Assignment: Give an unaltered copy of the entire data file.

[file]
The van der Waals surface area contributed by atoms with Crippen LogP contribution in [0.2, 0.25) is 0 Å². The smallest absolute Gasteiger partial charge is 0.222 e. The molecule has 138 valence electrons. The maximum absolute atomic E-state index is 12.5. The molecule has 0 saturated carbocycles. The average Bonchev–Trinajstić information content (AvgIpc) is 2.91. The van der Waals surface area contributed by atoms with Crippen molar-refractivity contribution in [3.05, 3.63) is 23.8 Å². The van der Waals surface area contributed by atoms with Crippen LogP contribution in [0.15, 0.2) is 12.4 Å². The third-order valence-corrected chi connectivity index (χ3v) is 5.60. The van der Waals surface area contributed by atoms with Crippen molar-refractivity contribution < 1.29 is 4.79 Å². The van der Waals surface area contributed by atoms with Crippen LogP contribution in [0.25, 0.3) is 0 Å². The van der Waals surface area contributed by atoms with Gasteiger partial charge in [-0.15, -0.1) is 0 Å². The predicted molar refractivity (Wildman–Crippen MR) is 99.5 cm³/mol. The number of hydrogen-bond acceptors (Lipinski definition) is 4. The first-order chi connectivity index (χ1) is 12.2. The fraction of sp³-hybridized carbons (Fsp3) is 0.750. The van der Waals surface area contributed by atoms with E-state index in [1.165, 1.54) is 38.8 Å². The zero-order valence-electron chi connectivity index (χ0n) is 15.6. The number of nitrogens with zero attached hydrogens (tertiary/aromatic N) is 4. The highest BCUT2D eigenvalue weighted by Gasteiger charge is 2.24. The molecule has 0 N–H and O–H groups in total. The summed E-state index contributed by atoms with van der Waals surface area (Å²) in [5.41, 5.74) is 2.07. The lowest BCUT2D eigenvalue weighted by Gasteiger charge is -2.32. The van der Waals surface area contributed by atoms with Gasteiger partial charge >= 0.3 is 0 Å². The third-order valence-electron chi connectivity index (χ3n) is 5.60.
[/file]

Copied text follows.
The van der Waals surface area contributed by atoms with Crippen LogP contribution in [0.2, 0.25) is 0 Å². The smallest absolute Gasteiger partial charge is 0.222 e. The molecule has 138 valence electrons. The maximum absolute atomic E-state index is 12.5. The molecule has 0 saturated carbocycles. The average Bonchev–Trinajstić information content (AvgIpc) is 2.91. The van der Waals surface area contributed by atoms with Crippen molar-refractivity contribution in [3.05, 3.63) is 23.8 Å². The van der Waals surface area contributed by atoms with Crippen LogP contribution in [0.15, 0.2) is 12.4 Å². The third-order valence-corrected chi connectivity index (χ3v) is 5.60. The van der Waals surface area contributed by atoms with Crippen molar-refractivity contribution < 1.29 is 4.79 Å². The van der Waals surface area contributed by atoms with Crippen LogP contribution in [0.25, 0.3) is 0 Å². The van der Waals surface area contributed by atoms with Gasteiger partial charge in [-0.15, -0.1) is 0 Å². The predicted molar refractivity (Wildman–Crippen MR) is 99.5 cm³/mol. The number of hydrogen-bond acceptors (Lipinski definition) is 4. The first-order chi connectivity index (χ1) is 12.2. The fraction of sp³-hybridized carbons (Fsp3) is 0.750. The van der Waals surface area contributed by atoms with E-state index in [1.165, 1.54) is 38.8 Å². The zero-order valence-electron chi connectivity index (χ0n) is 15.6. The number of nitrogens with zero attached hydrogens (tertiary/aromatic N) is 4. The highest BCUT2D eigenvalue weighted by Gasteiger charge is 2.24. The molecule has 0 N–H and O–H groups in total. The summed E-state index contributed by atoms with van der Waals surface area (Å²) in [5.41, 5.74) is 2.07. The lowest BCUT2D eigenvalue weighted by Gasteiger charge is -2.32. The van der Waals surface area contributed by atoms with Gasteiger partial charge >= 0.3 is 0 Å². The third-order valence-electron chi connectivity index (χ3n) is 5.60.